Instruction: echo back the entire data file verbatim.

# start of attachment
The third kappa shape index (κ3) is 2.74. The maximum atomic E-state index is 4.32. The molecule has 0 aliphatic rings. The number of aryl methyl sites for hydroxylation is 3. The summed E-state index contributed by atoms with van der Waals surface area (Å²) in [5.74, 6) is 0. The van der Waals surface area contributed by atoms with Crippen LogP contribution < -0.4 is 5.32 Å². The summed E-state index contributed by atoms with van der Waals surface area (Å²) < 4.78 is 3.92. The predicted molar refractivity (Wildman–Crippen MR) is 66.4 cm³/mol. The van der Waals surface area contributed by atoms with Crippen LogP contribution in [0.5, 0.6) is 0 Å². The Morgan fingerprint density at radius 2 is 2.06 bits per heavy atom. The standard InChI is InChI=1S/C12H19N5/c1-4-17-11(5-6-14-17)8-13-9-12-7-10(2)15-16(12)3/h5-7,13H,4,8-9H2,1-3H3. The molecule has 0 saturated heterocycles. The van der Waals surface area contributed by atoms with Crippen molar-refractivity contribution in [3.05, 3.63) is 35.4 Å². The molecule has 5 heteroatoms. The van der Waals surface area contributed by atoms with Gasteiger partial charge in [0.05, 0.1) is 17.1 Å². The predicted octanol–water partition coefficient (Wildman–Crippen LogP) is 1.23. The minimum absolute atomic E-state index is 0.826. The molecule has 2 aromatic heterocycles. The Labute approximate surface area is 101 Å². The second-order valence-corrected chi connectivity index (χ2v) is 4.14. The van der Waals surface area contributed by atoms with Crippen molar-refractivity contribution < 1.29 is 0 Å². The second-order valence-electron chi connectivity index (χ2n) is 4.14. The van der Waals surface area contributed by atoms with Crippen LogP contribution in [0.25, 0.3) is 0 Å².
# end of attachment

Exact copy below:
The third kappa shape index (κ3) is 2.74. The maximum atomic E-state index is 4.32. The molecule has 0 aliphatic rings. The number of aryl methyl sites for hydroxylation is 3. The summed E-state index contributed by atoms with van der Waals surface area (Å²) in [5.74, 6) is 0. The van der Waals surface area contributed by atoms with Crippen LogP contribution < -0.4 is 5.32 Å². The summed E-state index contributed by atoms with van der Waals surface area (Å²) < 4.78 is 3.92. The predicted molar refractivity (Wildman–Crippen MR) is 66.4 cm³/mol. The van der Waals surface area contributed by atoms with Crippen LogP contribution in [0.5, 0.6) is 0 Å². The Morgan fingerprint density at radius 2 is 2.06 bits per heavy atom. The standard InChI is InChI=1S/C12H19N5/c1-4-17-11(5-6-14-17)8-13-9-12-7-10(2)15-16(12)3/h5-7,13H,4,8-9H2,1-3H3. The molecule has 0 saturated heterocycles. The van der Waals surface area contributed by atoms with Crippen molar-refractivity contribution in [3.05, 3.63) is 35.4 Å². The molecule has 5 heteroatoms. The van der Waals surface area contributed by atoms with Gasteiger partial charge in [0.05, 0.1) is 17.1 Å². The predicted octanol–water partition coefficient (Wildman–Crippen LogP) is 1.23. The minimum absolute atomic E-state index is 0.826. The molecule has 2 aromatic heterocycles. The Labute approximate surface area is 101 Å². The second-order valence-corrected chi connectivity index (χ2v) is 4.14. The van der Waals surface area contributed by atoms with Crippen molar-refractivity contribution < 1.29 is 0 Å². The second-order valence-electron chi connectivity index (χ2n) is 4.14. The van der Waals surface area contributed by atoms with Crippen LogP contribution in [0.25, 0.3) is 0 Å².